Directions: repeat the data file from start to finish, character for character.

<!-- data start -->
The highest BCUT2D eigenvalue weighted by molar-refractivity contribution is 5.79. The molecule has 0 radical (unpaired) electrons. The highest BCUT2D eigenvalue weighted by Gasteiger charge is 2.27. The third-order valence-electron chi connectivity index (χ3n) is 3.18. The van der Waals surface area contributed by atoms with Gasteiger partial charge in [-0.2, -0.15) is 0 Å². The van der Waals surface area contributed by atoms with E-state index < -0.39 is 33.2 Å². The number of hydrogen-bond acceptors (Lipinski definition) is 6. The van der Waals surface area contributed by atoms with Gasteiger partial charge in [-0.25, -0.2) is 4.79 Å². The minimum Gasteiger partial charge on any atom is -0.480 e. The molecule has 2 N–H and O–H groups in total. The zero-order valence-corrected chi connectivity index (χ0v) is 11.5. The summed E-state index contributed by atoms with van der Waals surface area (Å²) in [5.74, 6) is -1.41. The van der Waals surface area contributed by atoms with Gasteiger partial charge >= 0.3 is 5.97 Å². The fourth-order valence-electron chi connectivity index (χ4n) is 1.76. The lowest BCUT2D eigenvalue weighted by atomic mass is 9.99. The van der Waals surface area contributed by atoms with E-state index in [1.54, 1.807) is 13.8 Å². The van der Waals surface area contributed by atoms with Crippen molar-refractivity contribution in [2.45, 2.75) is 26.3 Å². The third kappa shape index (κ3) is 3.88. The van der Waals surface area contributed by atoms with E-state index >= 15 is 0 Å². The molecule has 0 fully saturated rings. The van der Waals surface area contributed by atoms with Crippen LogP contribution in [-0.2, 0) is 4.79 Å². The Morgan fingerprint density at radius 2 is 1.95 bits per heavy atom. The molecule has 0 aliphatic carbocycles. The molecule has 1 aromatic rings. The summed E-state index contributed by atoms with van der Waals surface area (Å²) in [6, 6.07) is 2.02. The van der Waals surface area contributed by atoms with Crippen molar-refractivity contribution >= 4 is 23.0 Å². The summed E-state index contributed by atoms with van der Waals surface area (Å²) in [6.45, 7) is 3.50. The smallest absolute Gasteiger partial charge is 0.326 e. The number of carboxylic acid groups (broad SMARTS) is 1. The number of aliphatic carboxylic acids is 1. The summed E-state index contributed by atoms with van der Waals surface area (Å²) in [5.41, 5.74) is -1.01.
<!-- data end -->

The highest BCUT2D eigenvalue weighted by molar-refractivity contribution is 5.79. The molecule has 0 radical (unpaired) electrons. The highest BCUT2D eigenvalue weighted by Gasteiger charge is 2.27. The third-order valence-electron chi connectivity index (χ3n) is 3.18. The van der Waals surface area contributed by atoms with Gasteiger partial charge in [-0.2, -0.15) is 0 Å². The van der Waals surface area contributed by atoms with E-state index < -0.39 is 33.2 Å². The number of hydrogen-bond acceptors (Lipinski definition) is 6. The van der Waals surface area contributed by atoms with Gasteiger partial charge in [-0.25, -0.2) is 4.79 Å². The minimum Gasteiger partial charge on any atom is -0.480 e. The molecule has 2 N–H and O–H groups in total. The zero-order valence-corrected chi connectivity index (χ0v) is 11.5. The summed E-state index contributed by atoms with van der Waals surface area (Å²) in [5.74, 6) is -1.41. The van der Waals surface area contributed by atoms with Gasteiger partial charge >= 0.3 is 5.97 Å². The fourth-order valence-electron chi connectivity index (χ4n) is 1.76. The lowest BCUT2D eigenvalue weighted by atomic mass is 9.99. The van der Waals surface area contributed by atoms with E-state index in [1.54, 1.807) is 13.8 Å². The van der Waals surface area contributed by atoms with Crippen molar-refractivity contribution in [2.45, 2.75) is 26.3 Å². The third kappa shape index (κ3) is 3.88. The van der Waals surface area contributed by atoms with E-state index >= 15 is 0 Å². The molecule has 0 fully saturated rings. The van der Waals surface area contributed by atoms with Crippen LogP contribution in [-0.2, 0) is 4.79 Å². The Morgan fingerprint density at radius 2 is 1.95 bits per heavy atom. The molecule has 0 aliphatic carbocycles. The molecule has 1 aromatic rings. The summed E-state index contributed by atoms with van der Waals surface area (Å²) in [6, 6.07) is 2.02. The van der Waals surface area contributed by atoms with Crippen molar-refractivity contribution >= 4 is 23.0 Å². The summed E-state index contributed by atoms with van der Waals surface area (Å²) in [6.45, 7) is 3.50. The smallest absolute Gasteiger partial charge is 0.326 e. The number of carboxylic acid groups (broad SMARTS) is 1. The number of aliphatic carboxylic acids is 1. The summed E-state index contributed by atoms with van der Waals surface area (Å²) in [5.41, 5.74) is -1.01.